1. Do your homework
You may have sent your applications to a number of tailored companies. Now is the time to research more about the organisation you so desire to be a part of, to remind yourself why you are a fit for this company, what are their values that resonate with you? Have they made the headlines lately? These information is readily available on the company's website and it is important to spend a bit of time, learning what you can about this particular organisation
2. Through the interviewer's eyes
This is a time to go through your CV, cover letter, job description and application form [we always advise you keep a copy/photocopy for yourself]. This helps to remind you of the work that you have put into the application so far and more importantly, why you have made it thus far. Look through your application process and ask yourself why you are suitable for the role, how you can demonstrate you have the desirable skills as described in the job description and what you have learned from each role you had secured in the past.
3. Dress the way you want to be addressed
It is important to make a good first impression as you approach the organisation you are about to be part of. Pay attention to your outfit, ensuring they are clean, well ironed, no button missing. It is better to play it safe and to be too smart than to appear somewhat casual. Also, pay attention to your nails, hair, your teeth and personal hygiene in general. It is also a good idea to be well prepared at the latest, on the day before your interview incase there are last minute glitches that may need taking care of.
4. Don’t be tardy
Whatever you do, make sure you arrive at your interview early. Plan your journey in advance, take extra measure to arrive early to keep you relaxed and composed. If taking public transport, ensure you check all connecting times and intervals. Also, check for the possible options you may have in case there is a delay with the public transport. We all know the unexpected can sometimes occur, should there be any delay in you getting to your interview on time, ring the interviewer and let them know as soon as possible.
Never underestimate teh value of a firm handshake. This communicated confidence - be careful however not to be too firm not too flimsy. Striking a healthy balance is key here. Make sure you sit upright and avoid sloughing into your chair. Maintain good eye contact without starring and avoid crossing your arms while speaking with your interviewers.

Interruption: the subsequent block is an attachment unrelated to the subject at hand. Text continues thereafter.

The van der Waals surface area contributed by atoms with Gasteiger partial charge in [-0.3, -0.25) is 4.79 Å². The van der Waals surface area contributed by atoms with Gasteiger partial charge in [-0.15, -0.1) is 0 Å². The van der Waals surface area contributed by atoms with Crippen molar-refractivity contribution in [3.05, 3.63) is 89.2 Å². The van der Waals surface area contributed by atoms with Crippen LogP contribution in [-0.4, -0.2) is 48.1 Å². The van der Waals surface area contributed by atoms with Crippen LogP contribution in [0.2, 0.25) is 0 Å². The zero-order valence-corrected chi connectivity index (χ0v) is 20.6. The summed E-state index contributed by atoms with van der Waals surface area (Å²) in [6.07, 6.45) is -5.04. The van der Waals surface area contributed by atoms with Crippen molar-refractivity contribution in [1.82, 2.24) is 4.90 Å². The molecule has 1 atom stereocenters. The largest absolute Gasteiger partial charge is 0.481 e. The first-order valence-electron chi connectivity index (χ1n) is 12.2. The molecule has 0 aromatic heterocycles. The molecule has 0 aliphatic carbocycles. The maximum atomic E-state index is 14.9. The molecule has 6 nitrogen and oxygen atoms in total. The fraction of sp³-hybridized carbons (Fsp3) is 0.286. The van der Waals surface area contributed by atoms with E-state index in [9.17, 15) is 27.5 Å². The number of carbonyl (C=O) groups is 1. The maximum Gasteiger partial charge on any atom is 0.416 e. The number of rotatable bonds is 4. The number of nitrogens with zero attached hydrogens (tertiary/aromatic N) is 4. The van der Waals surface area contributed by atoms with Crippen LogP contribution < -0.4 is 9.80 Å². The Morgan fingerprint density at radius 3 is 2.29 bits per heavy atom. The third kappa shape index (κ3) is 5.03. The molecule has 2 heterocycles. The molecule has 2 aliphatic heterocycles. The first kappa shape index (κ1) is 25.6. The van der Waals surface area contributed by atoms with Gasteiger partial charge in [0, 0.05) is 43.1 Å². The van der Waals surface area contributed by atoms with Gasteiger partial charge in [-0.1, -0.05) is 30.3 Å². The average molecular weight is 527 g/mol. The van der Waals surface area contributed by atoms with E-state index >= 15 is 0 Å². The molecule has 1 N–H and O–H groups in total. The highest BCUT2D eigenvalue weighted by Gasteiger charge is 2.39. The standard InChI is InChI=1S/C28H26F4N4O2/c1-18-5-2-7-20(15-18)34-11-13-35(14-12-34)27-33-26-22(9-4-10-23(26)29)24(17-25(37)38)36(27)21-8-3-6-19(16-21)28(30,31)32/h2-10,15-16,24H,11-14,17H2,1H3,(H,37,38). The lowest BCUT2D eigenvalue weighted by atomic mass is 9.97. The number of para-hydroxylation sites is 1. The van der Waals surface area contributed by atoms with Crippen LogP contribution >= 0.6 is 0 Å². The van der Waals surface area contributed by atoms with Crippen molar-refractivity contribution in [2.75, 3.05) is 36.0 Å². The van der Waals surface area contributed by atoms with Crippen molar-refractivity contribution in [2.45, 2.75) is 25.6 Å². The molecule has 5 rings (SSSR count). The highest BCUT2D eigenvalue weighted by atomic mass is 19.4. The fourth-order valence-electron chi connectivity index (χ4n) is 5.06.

6. Communicate positively
No interviewer wants to hear how you don’t get on with your current boss and how much you dislike your job, if that is the case; remain positive about your reasons for looking for a new job. Whether it be that you’re looking for a new company in a different industry, or you want to develop additional skills to progress in your career, try to be forward-thinking and focus on your ambition to succeed. Depending on the job you are applying for, having a portfolio of your previous work can be an eye-opener to employers and shows real initiative. If you’re looking for a design job or a job in advertising, for example, taking along examples of your work can really put into context your skills and abilities that you say you have.
7. Any questions?
An interview is a 2-way street. Whilst the employer will be asking you about your skills and experience, it is also an opportunity for you to learn more about the job and the company. At the end of an interview, be prepared to ask some questions to show your interest and your enthusiasm. If you prepare between 10-15 questions, you will find that the majority of these will be answered within the interview itself. Try to aim for 5 questions about the company plus another 5 about the job itself.
Even though you may just want to forget about the interview as soon as you've stepped out of the building, actually reflecting on the interview and questions that you felt you answered well, or perhaps not so well, can really help with your interview technique. Remember, interviewing is a skill, and to become proficient, sometimes it can take practice.
The next day, you could email the interviewers to thank them for their time, and the opportunity. If you have any burning questions that you forgot to say the previous day, now is the time to ask. However, don’t pester; recruiting is a time consuming process for a lot of companies and they may not have the time to respond straight away.
If unfortunately you’re not successful, you are more than entitled to ask for feedback to evaluate if there are areas that you need to work on.
One of the main things to remember in an interview is to be yourself; as cliché as that sounds! The employer already believes you can do the job, which is why you have got the interview in the first place! What they are trying to find out is a bit more about your skills and experience, how enthusiastic you are and how well you’d fit into the company culture.